The need to supply both print and digital articles by newspapers has been necessary to keep afloat the journalism industry. However, with this online shift have come paywalls. A paywall is simply a webpage that is only made visible to the user if they have paid a subscription (Salmon 2011). Not all newspapers use paywalls, many offer their online content free and many offer a bit of both (free as well as subscriber only content) and then there are some online newspapers such as those of News International (The Times, The Sunday Times and News of the World) that can only be accessed if you’re a paying subscriber.

There has been some controversy to paywalls, editor of The Guardian, Alan Rusbridger (Busfield 2010) believes that the focus of online media should be on good journalism and that diverse business models should be experimented, including staying relatively free while offering subscriptions to special content only (if you visit The Guardian you will notice that most content is free).

The New York Times (NYT), however, has taken an interesting approach to paywalls – although some content can only be viewed by paying subscribers, the NYT makes it incredibly easy (on purpose, I imagine) for readers to get around this blockage, thus allowing the content to be viewed free. Journalist Fix Simons (2011) describes that “the thing about freeloaders: if they value what they’re getting, a lot of them will end up paying anyway,” and this is exactly what has happened with the NYT – readers have come to value the quality of journalism produced by the NYT and have subscribed (online subscription has reportedly doubled for the NYT with over 1 million subscribers). This is grand news for the NYT and the journalism industry, which has been under threat since the turn of digitalisation.

Before I rap up, I just wanted to finish on the idea of YouTube as a publishing platform – YouTube serves as a stage allowing anyone from anywhere to publish content of their choice to the viewer. YouTube videos create a physical engagement with the viewer through social activity which is created through such components such as the generating of comments or responsive videos e.g. responsive videos: people publishing videos in response to another user’s video or to make a political comment about a matter occurring in society.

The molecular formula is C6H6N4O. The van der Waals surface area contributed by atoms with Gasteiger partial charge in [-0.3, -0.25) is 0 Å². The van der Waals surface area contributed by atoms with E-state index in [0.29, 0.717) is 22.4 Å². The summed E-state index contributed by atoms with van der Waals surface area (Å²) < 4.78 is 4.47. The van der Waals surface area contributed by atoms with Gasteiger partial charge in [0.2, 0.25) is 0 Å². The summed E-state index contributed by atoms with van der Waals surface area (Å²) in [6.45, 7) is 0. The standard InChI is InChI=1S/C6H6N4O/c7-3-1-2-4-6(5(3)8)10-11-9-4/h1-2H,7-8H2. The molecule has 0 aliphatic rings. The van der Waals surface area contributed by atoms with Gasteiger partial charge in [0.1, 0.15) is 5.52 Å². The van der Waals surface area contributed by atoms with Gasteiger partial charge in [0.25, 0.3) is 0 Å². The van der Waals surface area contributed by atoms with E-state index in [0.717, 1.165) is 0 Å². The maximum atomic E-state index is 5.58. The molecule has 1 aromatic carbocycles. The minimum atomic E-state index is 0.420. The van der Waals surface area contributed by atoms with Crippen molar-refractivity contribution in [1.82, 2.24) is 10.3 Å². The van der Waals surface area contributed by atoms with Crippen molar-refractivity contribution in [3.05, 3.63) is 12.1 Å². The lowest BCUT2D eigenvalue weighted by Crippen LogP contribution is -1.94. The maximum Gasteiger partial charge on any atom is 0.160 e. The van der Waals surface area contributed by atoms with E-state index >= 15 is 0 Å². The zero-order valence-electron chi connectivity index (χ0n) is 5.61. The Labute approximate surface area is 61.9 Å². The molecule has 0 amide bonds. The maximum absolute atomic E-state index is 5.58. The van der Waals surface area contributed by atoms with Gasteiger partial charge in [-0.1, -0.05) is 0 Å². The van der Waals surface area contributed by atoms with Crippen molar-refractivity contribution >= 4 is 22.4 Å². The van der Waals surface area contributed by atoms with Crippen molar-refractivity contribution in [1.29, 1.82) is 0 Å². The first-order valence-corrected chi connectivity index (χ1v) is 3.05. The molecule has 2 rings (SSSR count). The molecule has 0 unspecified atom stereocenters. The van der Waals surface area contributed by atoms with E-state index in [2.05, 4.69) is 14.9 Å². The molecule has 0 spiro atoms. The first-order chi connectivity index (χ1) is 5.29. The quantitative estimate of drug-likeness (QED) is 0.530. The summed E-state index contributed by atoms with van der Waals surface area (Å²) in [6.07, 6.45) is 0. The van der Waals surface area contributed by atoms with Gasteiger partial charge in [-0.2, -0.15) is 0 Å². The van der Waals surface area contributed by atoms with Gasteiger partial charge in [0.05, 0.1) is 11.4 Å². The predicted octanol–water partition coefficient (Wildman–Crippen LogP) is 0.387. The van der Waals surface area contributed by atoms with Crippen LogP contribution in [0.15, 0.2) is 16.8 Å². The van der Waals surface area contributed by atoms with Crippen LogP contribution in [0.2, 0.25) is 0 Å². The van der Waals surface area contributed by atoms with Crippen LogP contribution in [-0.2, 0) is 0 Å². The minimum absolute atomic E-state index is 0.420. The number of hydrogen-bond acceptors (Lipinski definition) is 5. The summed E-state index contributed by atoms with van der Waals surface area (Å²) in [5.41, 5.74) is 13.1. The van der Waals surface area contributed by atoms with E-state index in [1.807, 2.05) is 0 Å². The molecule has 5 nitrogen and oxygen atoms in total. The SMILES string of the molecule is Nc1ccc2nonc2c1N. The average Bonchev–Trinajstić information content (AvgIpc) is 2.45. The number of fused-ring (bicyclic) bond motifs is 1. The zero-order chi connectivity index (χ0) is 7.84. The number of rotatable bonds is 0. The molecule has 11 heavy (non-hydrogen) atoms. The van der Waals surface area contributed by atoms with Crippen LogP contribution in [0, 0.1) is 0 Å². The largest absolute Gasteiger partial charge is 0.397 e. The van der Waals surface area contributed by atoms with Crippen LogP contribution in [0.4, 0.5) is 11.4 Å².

Busfield, S 2010, ‘Guardian editor hits back at paywalls’, The Guardian, accessed 10 March 2012, <>.

Salmon, F 2011,  ‘How The New York Times Paywall is Working’, Wired, accessed 10 March 2012, <>


The Wonders of eReaders and Tablets

Long passed are the days where reading a book meant picking up a paperback or hardcover, or rather yet, where picking up either one meant a nice strain on the back from the sheer weight of some books.  With the ever evolving technology of today’s error has come the eReader.

A device that allows individuals, through a shift from print to digital publishing to read books (known as eBooks) and any other kind of printed material, such as newspapers, travel guides, maps etc on a computer programmed screen.